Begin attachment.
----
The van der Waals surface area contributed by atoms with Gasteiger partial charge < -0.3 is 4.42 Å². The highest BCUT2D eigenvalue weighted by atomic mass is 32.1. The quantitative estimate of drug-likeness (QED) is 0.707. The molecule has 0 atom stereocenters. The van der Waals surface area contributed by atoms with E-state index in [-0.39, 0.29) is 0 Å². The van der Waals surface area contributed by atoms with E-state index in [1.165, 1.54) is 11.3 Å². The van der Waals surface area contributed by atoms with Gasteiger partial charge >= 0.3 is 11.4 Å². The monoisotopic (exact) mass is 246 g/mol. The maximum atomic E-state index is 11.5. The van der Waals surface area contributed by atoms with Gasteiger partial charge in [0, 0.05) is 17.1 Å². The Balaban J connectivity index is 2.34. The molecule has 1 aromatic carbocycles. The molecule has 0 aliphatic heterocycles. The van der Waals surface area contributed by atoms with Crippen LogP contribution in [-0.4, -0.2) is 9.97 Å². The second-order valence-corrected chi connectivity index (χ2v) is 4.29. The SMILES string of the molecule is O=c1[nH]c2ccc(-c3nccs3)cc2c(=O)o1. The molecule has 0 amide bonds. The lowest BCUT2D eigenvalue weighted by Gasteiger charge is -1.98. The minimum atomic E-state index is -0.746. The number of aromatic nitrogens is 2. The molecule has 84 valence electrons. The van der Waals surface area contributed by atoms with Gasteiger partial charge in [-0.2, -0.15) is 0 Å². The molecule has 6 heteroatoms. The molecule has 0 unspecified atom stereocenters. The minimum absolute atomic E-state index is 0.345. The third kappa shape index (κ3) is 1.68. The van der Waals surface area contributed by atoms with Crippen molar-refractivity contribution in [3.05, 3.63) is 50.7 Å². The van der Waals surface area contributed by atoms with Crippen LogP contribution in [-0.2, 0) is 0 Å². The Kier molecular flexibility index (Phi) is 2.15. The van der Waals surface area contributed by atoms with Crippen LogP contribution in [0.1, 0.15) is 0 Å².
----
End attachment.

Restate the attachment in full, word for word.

The van der Waals surface area contributed by atoms with Gasteiger partial charge < -0.3 is 4.42 Å². The highest BCUT2D eigenvalue weighted by atomic mass is 32.1. The quantitative estimate of drug-likeness (QED) is 0.707. The molecule has 0 atom stereocenters. The van der Waals surface area contributed by atoms with E-state index in [-0.39, 0.29) is 0 Å². The van der Waals surface area contributed by atoms with E-state index in [1.165, 1.54) is 11.3 Å². The van der Waals surface area contributed by atoms with Gasteiger partial charge >= 0.3 is 11.4 Å². The monoisotopic (exact) mass is 246 g/mol. The maximum atomic E-state index is 11.5. The van der Waals surface area contributed by atoms with Gasteiger partial charge in [0, 0.05) is 17.1 Å². The Balaban J connectivity index is 2.34. The molecule has 1 aromatic carbocycles. The molecule has 0 aliphatic heterocycles. The van der Waals surface area contributed by atoms with Crippen LogP contribution in [-0.4, -0.2) is 9.97 Å². The second-order valence-corrected chi connectivity index (χ2v) is 4.29. The SMILES string of the molecule is O=c1[nH]c2ccc(-c3nccs3)cc2c(=O)o1. The molecule has 0 amide bonds. The lowest BCUT2D eigenvalue weighted by Gasteiger charge is -1.98. The minimum atomic E-state index is -0.746. The number of aromatic nitrogens is 2. The molecule has 84 valence electrons. The van der Waals surface area contributed by atoms with Gasteiger partial charge in [-0.2, -0.15) is 0 Å². The molecule has 6 heteroatoms. The molecule has 0 unspecified atom stereocenters. The minimum absolute atomic E-state index is 0.345. The third kappa shape index (κ3) is 1.68. The van der Waals surface area contributed by atoms with Crippen molar-refractivity contribution in [3.05, 3.63) is 50.7 Å². The van der Waals surface area contributed by atoms with Crippen LogP contribution in [-0.2, 0) is 0 Å². The Kier molecular flexibility index (Phi) is 2.15. The van der Waals surface area contributed by atoms with Crippen LogP contribution in [0.1, 0.15) is 0 Å².